• If you’re positive that you’re too clever to fall for any social engineering ploy.
  • If you don’t care about the risks from 0-day or 1-day attacks, or indeed any attack that takes advantage of unpatched systems.

AV doesn’t catch everything, but nor does any other security solution (unless – maybe –systems are locked down systems to a degree that damages usability and business processes). It does, however, do a  pretty good job of catching a significant proportion of threats. Isn’t multilayered security using even partly-successful tools better than relying on a single panacea du jour?[]

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A point rarely mentioned is the prophylactic effect of AV on the huge amounts of stuff that’s already out there. There’s so much focus on the 0- or 1-day attacks that people lose sight of the fact that there’s a real need to continue to protect from malware – and vulnerabilities – that just don’t go away. Read any report you like and you see that some threats persist for a long, long time (Conficker, for example). For some reason the ‘anti-AV’ lobby rarely takes this into account. In fact this is one of the biggest benefits of having a good AV solution in place (and one of the reasons that more generic products are often reliant upon AV as a supplementary tool for analysis in order to maintenance of their own products).

The chances of being hit by newer malware may be relatively low, and that – coupled with the fact that AV may not always catch those proactively – does indeed mean that AV is never going to be 100% effective against the very latest threats. However, once it is effective (i.e. detection is in place) we no longer need to concern ourselves with those threats, not because they no longer exist, but rather that they have been neutralised. And that also means that cybercriminals have to work harder to keep ahead, which cuts into their profit margins.

Free Fall or Free for All?

So let’s get to that underlying assumption that free anti-virus and for-fee anti-virus do the same job equally well. Consumer magazines and testing organizations like Consumer Reports tell us time and time again that there is no need for their readers to pay for effective AV when there are free scanners available. Indeed, I was somewhat amused recently to find myself taking part in a debate where the opposing view was that AV may be essential, but it’s not worth paying for (see Debate: Anti-virus is essential). (Generally, such debates take the form of a clash of opinions fuelled by opposing vested interests, but  they do provide an interesting opportunity to boil a viewpoint down to 100 words.)

While some free AVs are, frankly, worth less than they cost, it is true that in general, free and for-fee versions of AV from the same vendor use the same core engine. But they don’t have the same range of functionality and features. In most cases, they’re there as a sort of extended evaluation tool, intended to give you a taste of how well the basic scanner will work on your system. There is some hope, in other words, that you will at some point pay for the commercial version. Why would you do that? Perhaps because you run into a problem where you actually need the support that isn’t available with the free software, or because you’re in a position to recommend a product you’ve had good experiences with in a context where the free version isn’t legal or appropriate (in a work environment, for example).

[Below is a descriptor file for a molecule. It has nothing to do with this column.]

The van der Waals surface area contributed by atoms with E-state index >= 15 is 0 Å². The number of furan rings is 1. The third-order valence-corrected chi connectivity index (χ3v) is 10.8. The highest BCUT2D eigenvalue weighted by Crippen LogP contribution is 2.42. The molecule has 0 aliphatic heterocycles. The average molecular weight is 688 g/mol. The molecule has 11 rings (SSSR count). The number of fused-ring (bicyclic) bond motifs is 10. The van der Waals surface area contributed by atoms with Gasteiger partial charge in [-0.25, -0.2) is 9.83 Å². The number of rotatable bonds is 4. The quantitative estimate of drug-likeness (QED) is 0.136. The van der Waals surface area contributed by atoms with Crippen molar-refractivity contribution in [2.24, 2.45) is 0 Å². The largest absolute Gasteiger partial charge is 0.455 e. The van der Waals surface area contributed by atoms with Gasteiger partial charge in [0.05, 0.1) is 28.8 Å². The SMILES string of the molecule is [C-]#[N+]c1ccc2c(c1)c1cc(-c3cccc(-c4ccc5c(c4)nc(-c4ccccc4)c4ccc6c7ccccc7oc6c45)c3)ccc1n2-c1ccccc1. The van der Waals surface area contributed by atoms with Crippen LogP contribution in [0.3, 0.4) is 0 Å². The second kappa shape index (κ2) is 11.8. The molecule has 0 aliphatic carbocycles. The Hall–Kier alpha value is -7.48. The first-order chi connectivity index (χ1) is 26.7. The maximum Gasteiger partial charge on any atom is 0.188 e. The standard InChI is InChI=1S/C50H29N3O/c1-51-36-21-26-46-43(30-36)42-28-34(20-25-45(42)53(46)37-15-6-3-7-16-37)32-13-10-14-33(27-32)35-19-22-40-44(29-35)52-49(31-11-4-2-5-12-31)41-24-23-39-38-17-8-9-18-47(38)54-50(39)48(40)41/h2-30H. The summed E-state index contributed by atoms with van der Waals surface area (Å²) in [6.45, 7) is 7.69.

In fact, many vendors – including ESET – offer a time-limited free trial, but that usually allows the use of a full product for a month or a few months, and may include full support, whereas when a company makes a scanner available for free, it isn’t expecting to supply free support as well. It could be said that it costs nothing to give away a product to people who wouldn’t pay for it anyway, but providing support services is expensive. Unfortunately, it seems that non-provision of support services may open another door to purveyors of fake AV and fake support, who have already proved adept at stealing the legitimate industry’s clothes.

In fact, there are instances where a commercial-grade AV is given away – at least in part – for altruistic reasons rather than in the hope of significant upselling opportunities. It’s good for the community in general when people who wouldn’t pay for a commercial version of AV are running a decent free program rather than having no  protection at all, and it gives the companies kudos and good karma, even if it bites into the sales of vendors who don’t use the same model. But maybe it’s not so good for the community in the long term: there’s a hidden cost.

What would happen if consumers stopped buying commercial AV altogether, preferring to rely on free versions?  For many companies, the saving on providing support to individuals would actually offset at least some of the dip in sales, and they’d clearly remain focused on selling into the enterprise (and, of course, continuing to diversify into other security sectors). What if more enterprises bought into the idea that they can spend less on AV or even do without it altogether? Well, there are certainly researchers doing great work on malware outside the AV industry, but I have to wonder what would happen if major AV labs ceased to be economically viable. At the very least, I suspect that the wider security community would become rather more aware of the debt that it owes the AV industry in terms of the background analysis that fuels community exercises such as botnet takedowns.

David Harley
Andrew Lee

Photographs of toll plaque at Ironbridge, Ludlow castle, and a Tidworth military display by permission of Small Blue-Green World.